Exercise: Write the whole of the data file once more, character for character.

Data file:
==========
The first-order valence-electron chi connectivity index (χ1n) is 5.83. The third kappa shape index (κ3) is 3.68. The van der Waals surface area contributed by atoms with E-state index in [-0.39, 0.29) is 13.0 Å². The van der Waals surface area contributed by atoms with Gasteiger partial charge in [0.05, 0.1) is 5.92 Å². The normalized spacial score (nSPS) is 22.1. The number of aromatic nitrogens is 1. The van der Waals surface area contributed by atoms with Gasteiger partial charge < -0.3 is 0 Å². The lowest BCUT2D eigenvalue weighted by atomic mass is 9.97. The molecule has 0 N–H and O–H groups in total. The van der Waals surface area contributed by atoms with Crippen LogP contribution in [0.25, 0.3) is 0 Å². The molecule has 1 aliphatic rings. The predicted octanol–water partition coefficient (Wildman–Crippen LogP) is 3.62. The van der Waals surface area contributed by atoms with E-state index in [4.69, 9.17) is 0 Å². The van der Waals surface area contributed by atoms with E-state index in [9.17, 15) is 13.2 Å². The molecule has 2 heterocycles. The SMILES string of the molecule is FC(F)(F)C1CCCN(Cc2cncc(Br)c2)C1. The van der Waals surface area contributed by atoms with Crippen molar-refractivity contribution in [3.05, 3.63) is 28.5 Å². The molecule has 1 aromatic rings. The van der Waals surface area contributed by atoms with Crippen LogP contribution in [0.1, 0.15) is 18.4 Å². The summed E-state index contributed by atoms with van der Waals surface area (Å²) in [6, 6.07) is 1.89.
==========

The first-order valence-electron chi connectivity index (χ1n) is 5.83. The third kappa shape index (κ3) is 3.68. The van der Waals surface area contributed by atoms with E-state index in [-0.39, 0.29) is 13.0 Å². The van der Waals surface area contributed by atoms with Gasteiger partial charge in [0.05, 0.1) is 5.92 Å². The normalized spacial score (nSPS) is 22.1. The number of aromatic nitrogens is 1. The van der Waals surface area contributed by atoms with Gasteiger partial charge < -0.3 is 0 Å². The lowest BCUT2D eigenvalue weighted by atomic mass is 9.97. The molecule has 0 N–H and O–H groups in total. The van der Waals surface area contributed by atoms with Crippen LogP contribution in [0.25, 0.3) is 0 Å². The molecule has 1 aliphatic rings. The predicted octanol–water partition coefficient (Wildman–Crippen LogP) is 3.62. The van der Waals surface area contributed by atoms with E-state index in [4.69, 9.17) is 0 Å². The van der Waals surface area contributed by atoms with E-state index in [9.17, 15) is 13.2 Å². The molecule has 2 heterocycles. The SMILES string of the molecule is FC(F)(F)C1CCCN(Cc2cncc(Br)c2)C1. The van der Waals surface area contributed by atoms with Crippen molar-refractivity contribution in [3.05, 3.63) is 28.5 Å². The molecule has 1 aromatic rings. The van der Waals surface area contributed by atoms with Crippen LogP contribution in [0.1, 0.15) is 18.4 Å². The summed E-state index contributed by atoms with van der Waals surface area (Å²) in [6, 6.07) is 1.89.